Fighting health disparities: importance and impact for HEDIS

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Health disparities were among the many challenges brought to the fore during the COVID-19 pandemic. Recognizing the impact of COVID, the Centers for Disease Control and Prevention released a response outlining strategies to improve health outcomes for disproportionately affected populations.[1] However, health disparities and equity are not new issues. Mandated by Congress and supported by a U.S. Department of Health and Human Services interagency task force, the Agency for Healthcare Research and Quality (AHRQ) reported on progress and opportunities for improving the quality of health care and reducing health care disparities over the past 17 years. Their 2019 National Health Care Quality and Disparities Report encompasses reported patient care from 2016 to 2018 and shows that disparities still exist when comparing the experience of health care across races.[2]

Across all races reported against whites, the report shows 141 metrics where better care was received, 345 metrics where the same care was received, and 266 metrics where worse care was received.[3]

Note: The report also covers population disparities based on income stratification, insurance level, and residential demographics. We chose to extract race data to coincide with HEDIS measurement specifications.

NCQA’s response includes a phased approach

The National Committee for Quality Assurance (NCQA) has stated that high quality care is equitable care and there can be no quality without equity. They are committed to strengthening equity in all NCQA programs.[4] To help advance health equity, they “will play a vital role in providing the standards and data needed to identify disparities, enable positive change and measure results.”[5]

Specifically, the NCQA plans to enhance a variety of programs that cover health plan accreditation (HPA),[6] Distinction in Multicultural Health Care (MHC)[7] and the Healthcare Efficiency Data and Information Set (HEDIS®[8])[9] in these areas:

  • Identify and test standards that assess whether health plans have the structures and processes in place to help mitigate social risks and meet the health-related social needs of their members.

  • Develop and test performance measures for plans that assess whether members are screened for health-related and broader social needs, and whether and how their social needs are met.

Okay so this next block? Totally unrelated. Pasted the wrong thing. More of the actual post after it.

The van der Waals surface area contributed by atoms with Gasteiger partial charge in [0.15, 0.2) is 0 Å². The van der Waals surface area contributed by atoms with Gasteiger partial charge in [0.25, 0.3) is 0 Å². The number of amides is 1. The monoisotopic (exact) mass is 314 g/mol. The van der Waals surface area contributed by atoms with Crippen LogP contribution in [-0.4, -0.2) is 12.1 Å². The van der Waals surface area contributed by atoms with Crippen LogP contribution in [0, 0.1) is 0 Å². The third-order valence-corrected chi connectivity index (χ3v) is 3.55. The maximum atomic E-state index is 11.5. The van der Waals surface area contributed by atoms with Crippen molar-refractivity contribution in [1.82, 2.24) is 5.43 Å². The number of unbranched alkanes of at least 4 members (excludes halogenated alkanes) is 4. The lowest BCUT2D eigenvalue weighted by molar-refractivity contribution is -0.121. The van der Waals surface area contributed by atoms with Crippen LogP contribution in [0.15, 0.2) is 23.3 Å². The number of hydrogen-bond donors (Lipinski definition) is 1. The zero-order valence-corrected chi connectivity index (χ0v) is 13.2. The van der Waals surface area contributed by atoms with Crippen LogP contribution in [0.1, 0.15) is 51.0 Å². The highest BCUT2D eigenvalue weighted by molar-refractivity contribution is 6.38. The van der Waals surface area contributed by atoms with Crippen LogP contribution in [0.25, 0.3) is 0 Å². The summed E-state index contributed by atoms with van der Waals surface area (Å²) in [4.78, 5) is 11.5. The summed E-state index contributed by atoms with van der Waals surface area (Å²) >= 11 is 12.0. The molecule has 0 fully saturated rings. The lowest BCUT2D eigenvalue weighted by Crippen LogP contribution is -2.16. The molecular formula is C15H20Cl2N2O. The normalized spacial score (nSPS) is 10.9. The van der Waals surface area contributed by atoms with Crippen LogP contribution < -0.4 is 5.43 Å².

• Identify and test methods for measuring equity outcomes, such as developing benchmarks for equitable health outcomes for existing performance measures and examining approaches to using outcomes at the level community to evaluate and encourage the performance of the health plan.

The NCQA has developed a three-year phased approach to implementing racial and ethnic stratifications, with the stated goal of requiring all plans to measure performance by race and ethnicity using member data directly collected by the NCQA. measurement year (MY) 2024. [10] For MY 2022, the NCQA requires stratification by race and ethnicity for a subset of HEDIS metrics. Five metrics will be stratified into the 2022 marketing year, with a minimum of 15 metrics stratified by the 2024 marketing year.[11] The final measures cover the areas of Care Effectiveness, Access to Care and Utilization.[12]

Focusing on data remains vital

Data collected from members through surveys and assessments or from enrollment information provided by state Medicaid or federal agencies is considered direct data, the gold standard by NCQA standards. . Plans that have incomplete data through direct collection methods may use a reliable and valid method of indirect attribution of race and ethnicity.[13] Here are two examples of indirect data collection methods:

  • Indirect Bayesian Naming and Geocoding Method (BISG)

    • This method uses the member’s primary residence, geocoded to the census block group (FIPS 12) level, modified by ethnic surname lists and gender to infer race and ethnicity. [14],[15]

  • Geographic assignment to census tract unit

    • This method uses the member’s primary residence, geocoded to the census tract level (FIPS 11) to impute the predominant race and ethnicity of the neighborhood from the most recent microdata sample of the American Community Survey.[16],[17]

These race and ethnicity imputation methods have been validated for use at the population level (Note: this imputation would not be appropriate at the level of individual members) and will provide a bridge to give plans time to implement race and ethnicity collection processes. information from their members.

While the NCQA is taking promising steps to promote health equity, other organizations are also administering change. Get our report Driving Change in Health Equity: A Goal for the NCQA and Other Industry Stakeholders for a deeper dive into other industry efforts, including information on CMS’s health equity plan for Medicare and details on state initiatives that reflect the policy goals of NCQA and CMS.

Health care

HEDIS , CAQS , health equity

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